I think economists have tunnel vision when they make forecasts. They think just because China has never driven the U.S. economy into a recession before, it means it can't happen now. The housing market in 2007 was deemed too small to have an impact on our economy until it caused the collapse in the economy. China is now being deemed to be in a similar category. I think this will prove to be foolish as economists are ignoring the important role it has played in the first few years of the recovery. Every year, for the past few years, the 'soft landing' phrase is thrown out, but every year economic activity slows. Economists and rarely forecast sharp recessions, but I think there is a strong possibility for one to occur at the end of 2016.

Getting back to the Fed's policies, because I feel 2016 will be recessionary, the Fed is doing the exact wrong thing. It should be cutting rates instead of raising them. Raising rates could flatten the yield curve as short term rates rise relative to long term rates. The differential between the 10 year and the 2 year yield has been an excellent predictor of past recessions. As you can see, I analyzed the chart of the differential when I was preparing for a YouTube video where I predicted a recession in December. The metric has support at its previous low of 1.19. As of January 6th the metric is 1.21. I think the market is trying to determine if the U.S. will go into a recession right now as the market typically tries to forecast what the economy will do 6 months in advance.

Besides the flattening yield curve, declining developing economies, and massive decline in commodities, there are a few other indicators which are flashing warning signs. I will go over them now. This slide is from Hedgeye. It calculates the rate of change of S&P 500 earnings (NYSEARCA:SPY) by comparing S&P 500 TTM EPS with the TTM Average. As you can see, when the TTM EPS falls below the TTM average it is a great indicator of a recession. The term 'earnings recession' is the same type of phony term as the 'soft landing' in China. An earnings recession is a leading indicator for the economy because firms start firing workers when their profits sink.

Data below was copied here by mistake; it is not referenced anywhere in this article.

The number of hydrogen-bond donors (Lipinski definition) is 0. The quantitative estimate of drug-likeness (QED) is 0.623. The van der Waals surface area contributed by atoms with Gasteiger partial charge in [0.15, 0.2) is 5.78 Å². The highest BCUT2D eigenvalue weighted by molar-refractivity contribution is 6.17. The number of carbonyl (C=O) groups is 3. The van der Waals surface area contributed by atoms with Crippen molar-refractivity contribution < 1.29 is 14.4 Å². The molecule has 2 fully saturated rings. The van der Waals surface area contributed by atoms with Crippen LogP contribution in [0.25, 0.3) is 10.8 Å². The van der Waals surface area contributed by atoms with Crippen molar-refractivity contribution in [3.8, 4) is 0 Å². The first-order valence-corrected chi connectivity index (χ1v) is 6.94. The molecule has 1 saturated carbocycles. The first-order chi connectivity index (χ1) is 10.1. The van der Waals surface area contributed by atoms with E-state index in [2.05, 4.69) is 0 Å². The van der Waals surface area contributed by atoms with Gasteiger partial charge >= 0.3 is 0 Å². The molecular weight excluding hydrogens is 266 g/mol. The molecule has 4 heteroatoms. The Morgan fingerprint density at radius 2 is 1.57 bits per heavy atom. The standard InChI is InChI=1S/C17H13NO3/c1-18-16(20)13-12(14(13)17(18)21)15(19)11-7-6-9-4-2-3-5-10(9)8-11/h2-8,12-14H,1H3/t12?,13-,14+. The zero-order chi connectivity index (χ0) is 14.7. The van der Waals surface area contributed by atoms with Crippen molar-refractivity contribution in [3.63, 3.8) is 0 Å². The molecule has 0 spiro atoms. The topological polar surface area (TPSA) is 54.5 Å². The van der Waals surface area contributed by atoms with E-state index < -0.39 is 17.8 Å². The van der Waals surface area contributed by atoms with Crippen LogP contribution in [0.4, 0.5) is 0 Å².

The M&A activity, which I predicted happening in the oil sector, correlates perfectly with the unemployment rate bottoming by the end of the year. As you can see from this chart from Hedgeye, after the jobless claims number drops below 300,000 it takes an average of 19 months for the U.S. economy to go into another recession. The Fed should have been raising rates 2 or 3 years ago as the jobless claims were falling. This rate increase in December was too little, too late.

It doesn't make sense for the Fed to raise rates into a declining profit environment, but currently there is about a 52% chance the Fed will raise rates at the March meeting. If this does occur, it only bolsters my recession call.

Buybacks are typically viewed as a favorable way to return capital to shareholders as ones that are substantial are able to shrink the number of shares outstanding. Unfortunately, the timing of buybacks tend to be awful as firms buyback stock at the peak of the profit cycle when stocks are high and stop buying back shares when the shares go down during a recession in order to preserve capital. Therefore, when buybacks increase it is a sign of a potential top in the market. The chart below shows the amount of firms which have TTM buybacks which exceed their net income. A firm spending more money on buybacks than it has in earnings is a recipe for disaster. As you can see from the chart, the number of firms in this category is not yet at the height reached before the recession in 2008, but it is the highest since the recession ended. This is a negative indicator for the market.